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Dries Van Noten AW16
Backstage at Dries Van Noten AW16Photography Evan Schreiber

An homage to dandyism at Dries van Noten

Marchesa Luisa Casati and her lover Gabriele D’Annunzio inspired the designer this season, resulting in a mix of feathers and masculine tailoring

The hand painted haunting eyes on the Dries van Noten invitation should have clued us in. They were of course the eyes of Marchesa Luisa Casati – the early 20th century dandyess – who has been a prolific muse in life and in death, inspiring designers such as Alexander McQueen, Karl Lagerfeld and John Galliano. At Van Noten though, the myth of Casati and her quaintrelle persona (someone who expresses their life through personal style and culture and seeks pleasure wherever possible) was hybridised with her on and off lover, the Italian poet and writer Gabriele D’Annunzio. He was a seeker of decadence too, both in his literature and in life. And so their wardrobes intermingled, their spirits intertwined and their characters merged at the hands of van Noten, and it had a devastating beauty to it.

“For me, it’s about having a happy life because if you search for something so hard, like Casati did, you don’t have a happy life,” said van Noten. “I think for me it was really important to create a passion to really push it, and the outfits, the hair and the makeup. It was a darkness of decadence but also with a positive side, because I think that when you go for that, it really has to be really beautiful.”

The darkness to Casati and D’Annunzio’s relationship played out in ways that made van Noten’s normal surface decoration more striking and extreme. It’s often forgotten that the first and true meanings of the word “decadence” is deterioration, decay and decline. And so the female dandies that stalked the runway had a menacing edge to them with their hollow cheekbones, blackened eyes and Marcel waved hair. Even as they wore cricket jumpers, collegiate jackets and what could be classified as 1920s sportswear, there was something brooding that lay beneath the surface. There was also a steely sense of danger to the big cat prints, which van Noten neatly contained within a wardrobe of rigorous tailoring and robe de chambres that D’Annunzio might have worn. To the pounding volume of violins clashing in Igor Stravinsky’s seminal Rite of Spring, that tension was even more heightened.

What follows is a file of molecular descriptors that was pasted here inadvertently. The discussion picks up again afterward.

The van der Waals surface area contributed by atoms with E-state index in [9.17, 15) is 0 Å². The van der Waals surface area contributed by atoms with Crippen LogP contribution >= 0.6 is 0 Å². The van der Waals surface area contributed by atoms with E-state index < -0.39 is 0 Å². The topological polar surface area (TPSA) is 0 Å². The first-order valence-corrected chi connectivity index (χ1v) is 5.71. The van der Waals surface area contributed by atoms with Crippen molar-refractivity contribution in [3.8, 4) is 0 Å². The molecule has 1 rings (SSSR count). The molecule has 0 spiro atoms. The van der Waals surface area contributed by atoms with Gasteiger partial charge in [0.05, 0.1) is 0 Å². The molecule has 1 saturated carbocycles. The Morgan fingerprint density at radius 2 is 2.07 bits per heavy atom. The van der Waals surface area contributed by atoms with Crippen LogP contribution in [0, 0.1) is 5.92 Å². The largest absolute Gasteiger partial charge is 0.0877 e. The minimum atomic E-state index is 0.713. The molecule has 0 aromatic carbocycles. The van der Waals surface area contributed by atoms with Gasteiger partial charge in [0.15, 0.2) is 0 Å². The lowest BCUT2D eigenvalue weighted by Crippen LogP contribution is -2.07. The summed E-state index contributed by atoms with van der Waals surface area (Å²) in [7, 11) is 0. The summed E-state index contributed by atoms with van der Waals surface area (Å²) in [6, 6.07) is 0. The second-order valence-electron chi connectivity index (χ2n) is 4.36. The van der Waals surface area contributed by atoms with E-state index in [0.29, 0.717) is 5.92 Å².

“The female dandies that stalked the runway had a menacing edge to them with their hollow cheekbones, blackened eyes and Marcel waved hair”

When the myths of Casati emerged in the collection, that’s when you could really feel the presence of her dandyess existence. “She was very famous because when she moved to the house, she covered the floors with animal skins, and had cheetahs and leopards as pets. The most famous story of her that she was walking naked at a party, with a living boa constrictor around her neck. When you start with something like that as a starting point you have to keep going.” And so Casati’s pearls were strung up into loose tunics, illustrated cheetahs gallivanted across a navy suit and serpents snaked their across feathered dresses for the sort of naughty parties that might have popped up in an Evelyn Waugh novel.

When you talk about contemporary fashion concepts such as ‘gender bending’ and ‘hedonism’, van Noten’s collection isn’t perhaps what immediately comes to mind. But in his own potently poetic way, van Noten manages to express his idea of gender fluidity as well as a strength of individualism that feels ever potent today.